Sydney top for cocaine, Melbourne first for heroin

Sydney drank more alcohol than Melbourne, Adelaide and Perth over 12 months: about 1200 standard drinks per 1000 people per day, compared with about 875 standard drinks in the others. All pale in comparison to Hobart (2142) and Darwin (2933). The latter pair are also clear leaders in nicotine consumption.

Methamphetamine use was high across all capital cities, led by Adelaide (1325mg per 1000 per day). Perth (1033mg), which ranked low for a range of drugs, came just ahead of Sydney and Melbourne (about 1025mg). Hobart recorded the lowest result – still almost 500mg.

Australian methamphetamine use is so high it outpaces many countries’ use of all major stimulants.

Amount of stimulants consumed (population-weighted average doses) for each country in the SCORE dataset.  Non-Australian data from March 2021.

Amount of stimulants consumed (population-weighted average doses) for each country in the SCORE dataset. Non-Australian data from March 2021.Credit:National Wastewater Drug Monitoring Program

Australia is ranked first for illicit stimulant consumption (amphetamine, methylamphetamine, MDMA and cocaine) in standardized comparisons across 129 cities in 28 countries, co-ordinated by the SCORE Network of mainly European laboratories.

The Australian program tracked three opioids: heroin, fentanyl and oxycodone. The results showed Melbourne used an estimated 221mg of heroin per 1000 people per day on average during testing weeks, but some of the lowest amounts of fentanyl and oxycodone. Sydney was second for heroin use at 123mg, followed by Brisbane at 93mg.

At first glance, Hobart had one of the lowest heroin rates (23mg per 1000 people per day), but it led the country in consumption of fellow opioids, fentanyl and oxycodone.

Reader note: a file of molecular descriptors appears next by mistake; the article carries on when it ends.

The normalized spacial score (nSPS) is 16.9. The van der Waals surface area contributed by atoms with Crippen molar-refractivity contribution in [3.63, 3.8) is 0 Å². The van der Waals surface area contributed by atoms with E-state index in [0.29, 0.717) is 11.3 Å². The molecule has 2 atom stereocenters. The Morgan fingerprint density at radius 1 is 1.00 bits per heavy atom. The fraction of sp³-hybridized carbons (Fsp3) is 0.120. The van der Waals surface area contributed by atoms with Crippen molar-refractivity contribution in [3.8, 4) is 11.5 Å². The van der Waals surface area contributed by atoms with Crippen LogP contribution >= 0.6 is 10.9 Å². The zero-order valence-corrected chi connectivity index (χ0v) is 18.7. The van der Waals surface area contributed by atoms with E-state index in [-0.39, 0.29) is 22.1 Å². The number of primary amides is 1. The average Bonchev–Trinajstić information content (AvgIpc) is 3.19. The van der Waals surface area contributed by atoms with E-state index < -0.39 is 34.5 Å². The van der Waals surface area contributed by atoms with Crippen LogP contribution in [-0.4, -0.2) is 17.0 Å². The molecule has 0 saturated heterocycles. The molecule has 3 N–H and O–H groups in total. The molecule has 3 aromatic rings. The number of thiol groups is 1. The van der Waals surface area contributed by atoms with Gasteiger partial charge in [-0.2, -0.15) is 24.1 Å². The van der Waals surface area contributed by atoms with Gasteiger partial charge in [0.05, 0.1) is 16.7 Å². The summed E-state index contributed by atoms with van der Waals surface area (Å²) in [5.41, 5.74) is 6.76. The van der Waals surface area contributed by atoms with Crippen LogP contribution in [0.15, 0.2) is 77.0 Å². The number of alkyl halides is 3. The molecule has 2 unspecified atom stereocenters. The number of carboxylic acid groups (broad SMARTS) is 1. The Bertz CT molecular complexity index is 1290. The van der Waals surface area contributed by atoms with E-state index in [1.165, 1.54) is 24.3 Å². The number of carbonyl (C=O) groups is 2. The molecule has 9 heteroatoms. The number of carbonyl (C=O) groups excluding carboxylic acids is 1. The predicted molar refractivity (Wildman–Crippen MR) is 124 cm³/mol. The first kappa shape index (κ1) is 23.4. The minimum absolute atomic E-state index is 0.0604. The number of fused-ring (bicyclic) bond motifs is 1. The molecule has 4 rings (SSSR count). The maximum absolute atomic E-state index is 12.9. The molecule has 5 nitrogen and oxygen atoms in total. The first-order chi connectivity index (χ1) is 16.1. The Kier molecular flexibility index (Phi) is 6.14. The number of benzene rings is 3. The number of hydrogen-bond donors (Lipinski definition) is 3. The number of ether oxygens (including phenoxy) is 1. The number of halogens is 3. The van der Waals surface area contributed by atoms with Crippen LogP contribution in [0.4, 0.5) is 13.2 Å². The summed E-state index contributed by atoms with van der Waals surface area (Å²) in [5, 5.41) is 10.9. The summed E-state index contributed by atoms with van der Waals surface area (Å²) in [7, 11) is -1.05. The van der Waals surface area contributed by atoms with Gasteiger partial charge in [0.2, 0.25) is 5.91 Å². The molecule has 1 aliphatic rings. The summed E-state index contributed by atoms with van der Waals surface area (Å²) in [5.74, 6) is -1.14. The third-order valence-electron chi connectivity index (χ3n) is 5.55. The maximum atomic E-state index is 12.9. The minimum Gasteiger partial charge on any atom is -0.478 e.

Dr Amy Peacock, who leads the National Drug and Alcohol Research Center’s drug trends program, said there were limits to wastewater testing but understanding the full picture of how and why people used drugs was important.

Peacock said regional variations in drug use are, at a basic level, a question of supply and demand – but they could also be driven by things like geographical proximity to drug production, trafficking routes and drug dependence.

“For example, reduced availability of a certain drug may cause some people to reduce or cease their use of that drug or seek out treatment where needed,” she said. “Alternatively, it may lead some people to engage in drug use behaviors which might increase their risk of harm, such as seeking out a different drug which might carry greater risks.”

Jauncey said heroin, like cocaine, was an exclusively imported drug that made it difficult to buy due to Australia’s isolation and tough border controls.

She said the alarming seizure of 11.2 kilograms of fentanyl last month suggested the Australian market was at risk of relying more heavily on the lethal opiate.

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“The Northern Territory and Tasmania traditionally don’t get heroin because it’s used up by all the major cities – it’s gone before it gets there,” she said.

“The sector is definitely nervous about illicitly manufactured fentanyl, which is driving a terrible problem in the United States.

“Everyone working in the sector here – that is already stretched and underfunded – is concerned that it will hit Australia; that very large seizure tells us that people are trying to get it in here.”

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